Sadly, that New York Times article about the state of affairs in formerly magical San Francisco — a place where longtime residents are now begging for an end to the madness of the boom times— appears to be borne out in some depressing numbers. And, to go with them, some very weird ones. Let's dive in.

The Times article noted a December survey of Bay Area adults in which 39 percent expressed concern that things were "headed in the wrong direction" here. But now the Chronicle reports even graver figures. A newer poll reveals that a 51 percent majority of SF residents polled in February considered the city to be headed in the wrong direction.

That poll was conducted by David Binder Research for the Chamber of Commerce, its method being phone calls to 500 registered voters made between February 19th and 22nd with a margin of error of plus or minus 4.4 percent.

In addition to that "wrong direction" question, 51 percent of respondents called homelessness a major issue facing us here, as compared to 35 percent last year and just 29 percent in 2014. The timing may have been such that homelessness was foremost on people's minds, with the so-called Tent City encampment rising. To address the homelessness problem, voters polled said that they would be in favor of a $350 million bond on the June ballot to address homelessness through shelters and hospitals.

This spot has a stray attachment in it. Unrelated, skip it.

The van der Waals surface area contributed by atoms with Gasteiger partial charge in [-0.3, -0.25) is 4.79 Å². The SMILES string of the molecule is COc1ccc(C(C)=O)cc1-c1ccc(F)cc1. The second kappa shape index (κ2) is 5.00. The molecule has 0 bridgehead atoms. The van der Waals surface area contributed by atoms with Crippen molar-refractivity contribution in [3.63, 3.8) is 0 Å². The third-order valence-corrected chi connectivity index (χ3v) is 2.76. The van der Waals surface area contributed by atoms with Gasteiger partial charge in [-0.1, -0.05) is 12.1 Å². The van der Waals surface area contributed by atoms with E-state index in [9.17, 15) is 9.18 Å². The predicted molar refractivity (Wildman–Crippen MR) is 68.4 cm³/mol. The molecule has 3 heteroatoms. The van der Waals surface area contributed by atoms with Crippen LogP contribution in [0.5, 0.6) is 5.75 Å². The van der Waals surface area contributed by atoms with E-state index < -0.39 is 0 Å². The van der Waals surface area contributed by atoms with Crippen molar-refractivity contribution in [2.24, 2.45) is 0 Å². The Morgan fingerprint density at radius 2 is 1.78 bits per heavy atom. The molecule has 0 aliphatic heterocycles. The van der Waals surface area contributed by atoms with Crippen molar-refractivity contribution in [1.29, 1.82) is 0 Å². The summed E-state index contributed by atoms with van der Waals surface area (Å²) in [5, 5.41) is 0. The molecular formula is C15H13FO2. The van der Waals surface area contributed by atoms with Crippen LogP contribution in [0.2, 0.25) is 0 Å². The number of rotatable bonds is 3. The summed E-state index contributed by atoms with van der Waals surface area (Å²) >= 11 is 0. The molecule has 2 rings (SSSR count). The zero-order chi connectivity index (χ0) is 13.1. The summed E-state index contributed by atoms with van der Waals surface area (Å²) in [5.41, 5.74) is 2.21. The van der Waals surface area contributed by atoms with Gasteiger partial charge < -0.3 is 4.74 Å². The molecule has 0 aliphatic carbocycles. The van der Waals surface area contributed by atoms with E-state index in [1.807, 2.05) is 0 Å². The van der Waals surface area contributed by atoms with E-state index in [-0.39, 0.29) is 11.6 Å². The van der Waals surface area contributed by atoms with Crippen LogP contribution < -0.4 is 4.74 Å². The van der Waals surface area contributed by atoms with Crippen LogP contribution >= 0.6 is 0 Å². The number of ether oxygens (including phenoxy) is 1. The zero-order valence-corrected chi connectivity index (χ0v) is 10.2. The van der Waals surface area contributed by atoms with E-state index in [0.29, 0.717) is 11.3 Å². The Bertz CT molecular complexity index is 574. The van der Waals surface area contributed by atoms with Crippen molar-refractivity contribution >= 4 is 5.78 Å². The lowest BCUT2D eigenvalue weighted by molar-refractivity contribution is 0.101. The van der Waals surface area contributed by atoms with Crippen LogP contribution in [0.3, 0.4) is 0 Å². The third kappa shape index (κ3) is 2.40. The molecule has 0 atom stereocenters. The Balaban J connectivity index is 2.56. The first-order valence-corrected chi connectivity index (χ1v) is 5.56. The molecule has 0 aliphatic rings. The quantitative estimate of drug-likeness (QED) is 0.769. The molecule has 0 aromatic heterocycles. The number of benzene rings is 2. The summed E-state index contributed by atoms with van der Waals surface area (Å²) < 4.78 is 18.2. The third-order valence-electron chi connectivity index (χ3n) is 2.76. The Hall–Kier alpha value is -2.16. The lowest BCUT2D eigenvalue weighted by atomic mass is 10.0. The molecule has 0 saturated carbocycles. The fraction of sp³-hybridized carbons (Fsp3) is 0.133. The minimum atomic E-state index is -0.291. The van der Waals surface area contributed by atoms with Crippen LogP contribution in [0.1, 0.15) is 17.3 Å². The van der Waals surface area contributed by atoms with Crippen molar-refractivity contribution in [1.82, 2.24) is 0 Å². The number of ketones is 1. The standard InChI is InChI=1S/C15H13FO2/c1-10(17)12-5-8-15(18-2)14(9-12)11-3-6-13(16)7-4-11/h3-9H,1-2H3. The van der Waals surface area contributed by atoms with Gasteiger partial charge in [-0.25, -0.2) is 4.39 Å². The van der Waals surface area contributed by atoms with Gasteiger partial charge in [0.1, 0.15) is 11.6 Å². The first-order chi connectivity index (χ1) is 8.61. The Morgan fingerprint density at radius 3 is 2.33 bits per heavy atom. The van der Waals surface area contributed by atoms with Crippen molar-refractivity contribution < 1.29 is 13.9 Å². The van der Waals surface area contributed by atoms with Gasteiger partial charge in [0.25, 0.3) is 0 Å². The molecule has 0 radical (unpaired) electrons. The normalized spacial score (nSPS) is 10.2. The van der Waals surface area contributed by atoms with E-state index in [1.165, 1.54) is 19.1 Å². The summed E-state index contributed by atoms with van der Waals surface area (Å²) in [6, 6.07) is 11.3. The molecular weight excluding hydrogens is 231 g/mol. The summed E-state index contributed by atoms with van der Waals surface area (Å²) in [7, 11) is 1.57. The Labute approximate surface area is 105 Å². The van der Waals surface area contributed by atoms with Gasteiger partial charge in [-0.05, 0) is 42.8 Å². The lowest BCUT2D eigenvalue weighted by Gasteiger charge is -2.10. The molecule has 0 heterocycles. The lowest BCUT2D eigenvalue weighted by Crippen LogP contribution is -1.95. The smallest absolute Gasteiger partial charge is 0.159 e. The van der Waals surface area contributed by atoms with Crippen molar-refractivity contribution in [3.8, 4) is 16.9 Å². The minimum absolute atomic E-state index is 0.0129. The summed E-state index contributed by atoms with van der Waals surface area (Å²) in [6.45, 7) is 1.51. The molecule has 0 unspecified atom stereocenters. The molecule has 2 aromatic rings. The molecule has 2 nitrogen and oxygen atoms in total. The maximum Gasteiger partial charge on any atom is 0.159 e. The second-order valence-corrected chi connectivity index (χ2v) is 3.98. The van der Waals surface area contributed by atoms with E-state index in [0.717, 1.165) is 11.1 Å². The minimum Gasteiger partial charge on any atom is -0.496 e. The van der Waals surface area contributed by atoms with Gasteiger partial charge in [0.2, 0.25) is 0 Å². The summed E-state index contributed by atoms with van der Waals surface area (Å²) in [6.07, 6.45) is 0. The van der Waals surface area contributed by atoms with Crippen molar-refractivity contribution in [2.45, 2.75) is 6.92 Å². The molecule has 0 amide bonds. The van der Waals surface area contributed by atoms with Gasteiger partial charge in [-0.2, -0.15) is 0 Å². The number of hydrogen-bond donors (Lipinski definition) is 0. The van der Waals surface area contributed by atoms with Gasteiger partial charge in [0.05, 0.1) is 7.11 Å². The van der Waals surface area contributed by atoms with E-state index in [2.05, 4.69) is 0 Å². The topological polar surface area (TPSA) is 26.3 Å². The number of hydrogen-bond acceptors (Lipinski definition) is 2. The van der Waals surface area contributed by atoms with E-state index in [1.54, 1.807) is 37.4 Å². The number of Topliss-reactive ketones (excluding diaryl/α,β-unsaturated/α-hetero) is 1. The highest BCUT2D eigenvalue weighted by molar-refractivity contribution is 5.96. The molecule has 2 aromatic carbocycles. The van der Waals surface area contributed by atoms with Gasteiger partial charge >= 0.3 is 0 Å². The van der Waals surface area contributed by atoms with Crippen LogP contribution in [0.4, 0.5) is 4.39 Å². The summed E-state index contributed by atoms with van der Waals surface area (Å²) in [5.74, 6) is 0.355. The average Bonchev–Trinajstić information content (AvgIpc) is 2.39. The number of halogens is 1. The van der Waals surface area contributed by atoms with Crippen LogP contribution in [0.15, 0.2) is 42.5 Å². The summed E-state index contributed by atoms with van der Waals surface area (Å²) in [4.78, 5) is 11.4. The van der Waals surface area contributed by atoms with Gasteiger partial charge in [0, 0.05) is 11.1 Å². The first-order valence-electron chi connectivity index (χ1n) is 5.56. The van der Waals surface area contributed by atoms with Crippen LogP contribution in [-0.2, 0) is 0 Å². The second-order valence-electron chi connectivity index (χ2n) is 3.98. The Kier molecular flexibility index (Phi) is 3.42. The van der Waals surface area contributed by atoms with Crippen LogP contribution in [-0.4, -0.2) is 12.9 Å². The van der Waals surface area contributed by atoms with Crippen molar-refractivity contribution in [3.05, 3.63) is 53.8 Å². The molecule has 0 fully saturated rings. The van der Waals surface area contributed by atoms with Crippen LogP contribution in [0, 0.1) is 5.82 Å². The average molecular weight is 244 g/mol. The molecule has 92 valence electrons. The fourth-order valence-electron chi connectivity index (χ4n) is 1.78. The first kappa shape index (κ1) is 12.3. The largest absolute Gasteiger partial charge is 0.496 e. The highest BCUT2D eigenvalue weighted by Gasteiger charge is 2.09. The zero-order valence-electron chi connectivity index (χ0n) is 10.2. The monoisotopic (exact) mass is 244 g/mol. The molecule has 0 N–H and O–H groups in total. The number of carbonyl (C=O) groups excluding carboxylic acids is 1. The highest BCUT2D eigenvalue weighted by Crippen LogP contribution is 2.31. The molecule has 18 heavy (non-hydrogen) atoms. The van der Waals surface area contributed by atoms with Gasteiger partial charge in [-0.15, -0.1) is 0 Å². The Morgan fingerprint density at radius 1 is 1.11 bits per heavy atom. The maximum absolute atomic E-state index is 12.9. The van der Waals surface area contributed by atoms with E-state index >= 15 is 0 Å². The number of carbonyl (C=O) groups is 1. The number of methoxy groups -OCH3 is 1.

Though that 51 percent concerned number made homelessness the chief, or most represented, worry about the city, 44 percent found affordability to be another major issue. That's about the same as last year's figure, but yeah, of course it's still very high.

Over at the police Department, their favorability rating also took a dive, from 76 percent favorable and 16 percent unfavorable last year to 64 percent favorable and 26 percent unfavorable now.

Meanwhile, 73 percent of respondents said the quality of life in their neighborhood was the same or better than it has been. So, according to — wait what? But the city is headed in the wrong direction? This poll only gets crazier when you read that Muni has a now 55 percent favorable review, up from 48 percent in previous polling, so what the hell? And even the Warriors couldn't catch a break (for once). While 69 percent support their move to a stadium in Mission Bay, 29 percent opposed it.

“People are pleased about their neighborhoods. They are pleased about city services. They’re willing to spend money on bonds to improve the infrastructure of the city and support the Warriors’ arena project — but there are major problems out there,” Chamber of Commerce senior vice president Jim Lazarus told the Chron. Make of these numbers what you will, then.

Related: How Many San Franciscans Are Rooting For The Tech Economy To Tank?